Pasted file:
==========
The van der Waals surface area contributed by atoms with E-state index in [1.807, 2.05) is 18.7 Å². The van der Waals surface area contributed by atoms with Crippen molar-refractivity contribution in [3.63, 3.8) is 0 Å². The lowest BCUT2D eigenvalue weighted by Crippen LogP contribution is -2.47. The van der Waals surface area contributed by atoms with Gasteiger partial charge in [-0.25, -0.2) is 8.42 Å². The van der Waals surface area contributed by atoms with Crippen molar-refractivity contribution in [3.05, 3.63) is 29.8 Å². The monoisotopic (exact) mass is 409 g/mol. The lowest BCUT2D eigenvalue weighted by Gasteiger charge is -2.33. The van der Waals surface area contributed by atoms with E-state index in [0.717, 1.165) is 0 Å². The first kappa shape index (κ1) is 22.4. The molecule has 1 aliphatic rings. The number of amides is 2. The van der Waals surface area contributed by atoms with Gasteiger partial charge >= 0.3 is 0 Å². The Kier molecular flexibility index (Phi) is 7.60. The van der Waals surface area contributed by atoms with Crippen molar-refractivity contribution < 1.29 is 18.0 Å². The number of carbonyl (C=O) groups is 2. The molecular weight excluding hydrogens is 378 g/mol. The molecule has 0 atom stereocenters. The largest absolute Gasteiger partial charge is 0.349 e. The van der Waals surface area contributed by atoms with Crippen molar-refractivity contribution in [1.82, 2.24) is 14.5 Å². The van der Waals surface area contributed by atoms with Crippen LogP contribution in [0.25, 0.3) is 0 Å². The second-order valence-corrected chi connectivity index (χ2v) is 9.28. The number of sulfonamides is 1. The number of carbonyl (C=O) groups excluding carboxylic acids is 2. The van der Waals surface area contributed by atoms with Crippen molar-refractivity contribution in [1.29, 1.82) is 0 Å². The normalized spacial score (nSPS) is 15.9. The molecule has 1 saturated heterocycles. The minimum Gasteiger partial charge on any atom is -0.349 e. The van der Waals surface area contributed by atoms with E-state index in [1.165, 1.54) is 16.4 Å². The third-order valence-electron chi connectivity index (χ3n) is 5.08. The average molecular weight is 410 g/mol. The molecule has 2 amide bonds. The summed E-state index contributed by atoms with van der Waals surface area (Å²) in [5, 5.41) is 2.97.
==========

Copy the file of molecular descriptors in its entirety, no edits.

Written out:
The van der Waals surface area contributed by atoms with E-state index in [1.807, 2.05) is 18.7 Å². The van der Waals surface area contributed by atoms with Crippen molar-refractivity contribution in [3.63, 3.8) is 0 Å². The lowest BCUT2D eigenvalue weighted by Crippen LogP contribution is -2.47. The van der Waals surface area contributed by atoms with Gasteiger partial charge in [-0.25, -0.2) is 8.42 Å². The van der Waals surface area contributed by atoms with Crippen molar-refractivity contribution in [3.05, 3.63) is 29.8 Å². The monoisotopic (exact) mass is 409 g/mol. The lowest BCUT2D eigenvalue weighted by Gasteiger charge is -2.33. The van der Waals surface area contributed by atoms with E-state index in [0.717, 1.165) is 0 Å². The first kappa shape index (κ1) is 22.4. The molecule has 1 aliphatic rings. The number of amides is 2. The van der Waals surface area contributed by atoms with Gasteiger partial charge >= 0.3 is 0 Å². The Kier molecular flexibility index (Phi) is 7.60. The van der Waals surface area contributed by atoms with Crippen molar-refractivity contribution < 1.29 is 18.0 Å². The number of carbonyl (C=O) groups is 2. The molecular weight excluding hydrogens is 378 g/mol. The molecule has 0 atom stereocenters. The largest absolute Gasteiger partial charge is 0.349 e. The van der Waals surface area contributed by atoms with Crippen molar-refractivity contribution in [1.82, 2.24) is 14.5 Å². The van der Waals surface area contributed by atoms with Crippen LogP contribution in [0.25, 0.3) is 0 Å². The second-order valence-corrected chi connectivity index (χ2v) is 9.28. The number of sulfonamides is 1. The number of carbonyl (C=O) groups excluding carboxylic acids is 2. The van der Waals surface area contributed by atoms with Crippen molar-refractivity contribution in [1.29, 1.82) is 0 Å². The normalized spacial score (nSPS) is 15.9. The molecule has 1 saturated heterocycles. The minimum Gasteiger partial charge on any atom is -0.349 e. The van der Waals surface area contributed by atoms with E-state index in [1.165, 1.54) is 16.4 Å². The third-order valence-electron chi connectivity index (χ3n) is 5.08. The average molecular weight is 410 g/mol. The molecule has 2 amide bonds. The summed E-state index contributed by atoms with van der Waals surface area (Å²) in [5, 5.41) is 2.97.